A Department for Education spokesperson said:
This Serious Case Review, which has been heavily redacted, does not meet the standards of transparency and sharp analysis which we now expect and which best allows lessons to be learnt.
We understand there are particular legal constraints which have resulted in the heavy redactions.
We have consequently agreed with Rochdale LSCB that we will commission, early in the New Year, an examination of the evidence assembled by the SCR to explore whether an un-redacted document can be put into the public domain with a sharp and coherent analysis of what happened in this complex case and why.
Class snobbery by police against young girls from council estates allowed the Asian sex grooming gangs to flourish, the local MP has said.
Simon Danczuk, the Labour MP for Rochdale, said officers' attitudes to victims' backgrounds was one of a catalogue of failings by Greater Manchester Police and other agencies in their handling of the scandal, highlighted in the Serious Case Review published today.
This highlights exactly the concern I raised earlier this year when I said there needed to be a change of culture within GMP in tackling child abuse.
I have also said judgments were made against young people on council estates because of their background and class, and this report confirms this.
– Simon Danczuk MP for Rochdale
The approach has been completely wrong. Senior police officers keep talking about deploying more resources, but they're sending out untrained officers who cannot win the trust of victims.
We need better leadership on this issue.It worries me that the report shows there is evidence of a focus on performance targets, which has meant that child sexual exploitation is not a police priority.
This crime has done a huge amount of damage to our town and the police have to give it more attention.
The report commissioned by Rochdale Borough Safeguarding Children Board (RBSCB) added:
Given the highly organised, determined and manipulative behaviour of the perpetrators, it would be unrealistic to imagine that their behaviour could have been predicted and that all harm to all the young people they abused could have been prevented.
However, had the sexual exploitation been recognised and responded to at the earliest stages, these young people may have been protected from repeat victimisation and other young people may also have been protected from becoming victims.
A "significant part" of the sexual exploitation committed against young girls in Rochdale should have been predicted and prevented, a serious case review has found.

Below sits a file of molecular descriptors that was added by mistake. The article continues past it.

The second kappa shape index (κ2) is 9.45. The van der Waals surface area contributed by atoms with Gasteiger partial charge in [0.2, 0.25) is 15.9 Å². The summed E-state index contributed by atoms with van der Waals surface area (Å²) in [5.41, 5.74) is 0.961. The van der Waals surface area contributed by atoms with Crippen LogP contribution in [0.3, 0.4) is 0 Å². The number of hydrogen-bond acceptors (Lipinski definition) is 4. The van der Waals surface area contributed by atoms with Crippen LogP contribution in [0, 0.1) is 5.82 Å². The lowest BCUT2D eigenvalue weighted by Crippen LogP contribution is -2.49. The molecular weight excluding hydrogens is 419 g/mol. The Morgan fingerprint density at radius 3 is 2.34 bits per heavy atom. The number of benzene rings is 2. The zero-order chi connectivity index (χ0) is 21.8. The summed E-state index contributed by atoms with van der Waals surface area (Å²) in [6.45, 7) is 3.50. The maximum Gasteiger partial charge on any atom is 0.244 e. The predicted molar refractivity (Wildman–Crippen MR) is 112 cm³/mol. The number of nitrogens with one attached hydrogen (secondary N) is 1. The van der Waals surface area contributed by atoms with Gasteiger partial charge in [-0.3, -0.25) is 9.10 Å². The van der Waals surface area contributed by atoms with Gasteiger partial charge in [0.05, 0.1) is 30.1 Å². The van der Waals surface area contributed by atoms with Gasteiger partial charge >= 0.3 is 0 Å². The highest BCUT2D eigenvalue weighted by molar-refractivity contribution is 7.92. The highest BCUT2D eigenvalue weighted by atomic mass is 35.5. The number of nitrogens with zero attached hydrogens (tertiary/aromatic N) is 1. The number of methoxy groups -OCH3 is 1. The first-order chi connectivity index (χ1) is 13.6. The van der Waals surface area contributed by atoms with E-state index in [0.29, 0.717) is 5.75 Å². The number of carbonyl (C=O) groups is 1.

Five of six victims on whom the report focused were "clearly in need of early help and at times intervention" by safeguarding agencies for several years before they were abused.
But there was no properly co-ordinated package of support and assessment which recognised such risks as neglect, domestic violence, parental health problems and substance misuse.
One of the victims of the abuse in Rochdale has spoken about her disappointment that she was ignored by police when she complained that a man had exposed himself to her in 2005 and that men who were a part of the abuse were still free.
The anonymous victim told ITV News that some of the men who abused her were still free and walking the streets of Rochdale: "the police just need to go do their job proper (sic). They weren't doing it in 2005 and they still aren't doing it now."
A major report into child sex sexual exploitation in Rochdale identified a repeating theme of factors that it says impacted on the quality of practice in particular including:
- Policy and procedures either not available or poorly understood and implemented at the front line
- Absence of high quality supervision, challenge and line management oversight
- Resource pressures and high workload in key agencies, including CSC safeguarding teams, A&E, Police, contributing to disorganisation and at times a sense of helplessness
- Policies, culture and attitudes within many agencies which were actively unhelpful when working with adolescents
- Performance frameworks focussed on quantitative practice not on quality of practice or understanding the child's journey through services and outcomes
Further details of police failures identified in a report published later today into child-sex grooming rings in Rochdale have been leaked to The Guardian.
As well as a lack of resources and oversight, the newspaper understands from the report that untrained detectives were used to investigate child exploitation and "there was a recognition that there may have been discriminatory attitudes among police officers towards the victims".
"As a result, the review has been left with an incomplete and unsatisfactory picture of the involvement of the police in the routine child protection processes," the report concludes.
A serious case review into child sexual exploitation in Rochdale is to published this morning.
Greater Manchester Police is expected to admit to failing to properly protect six girls, who were groomed and abused between 2007 and 2010.
Nine men were sentenced to up to 19 years in jail last year after being convicted over the case.
A serious case review into the Rochdale child sex abuse ring is to be published this morning and is expected to identify a serious of failings among Greater Manchester Police, senior council management and other agencies, to protect vulnerable girls who were preyed on in the town.
The report is published on the same day as five men are to be sentenced for sexually exploiting the "profound vulnerability" of a 15-year-old girl in Rochdale.
Rochdale Council launched the review last year after nine Asian men were convicted of grooming and passing round a number of teenage girls for sexual abuse.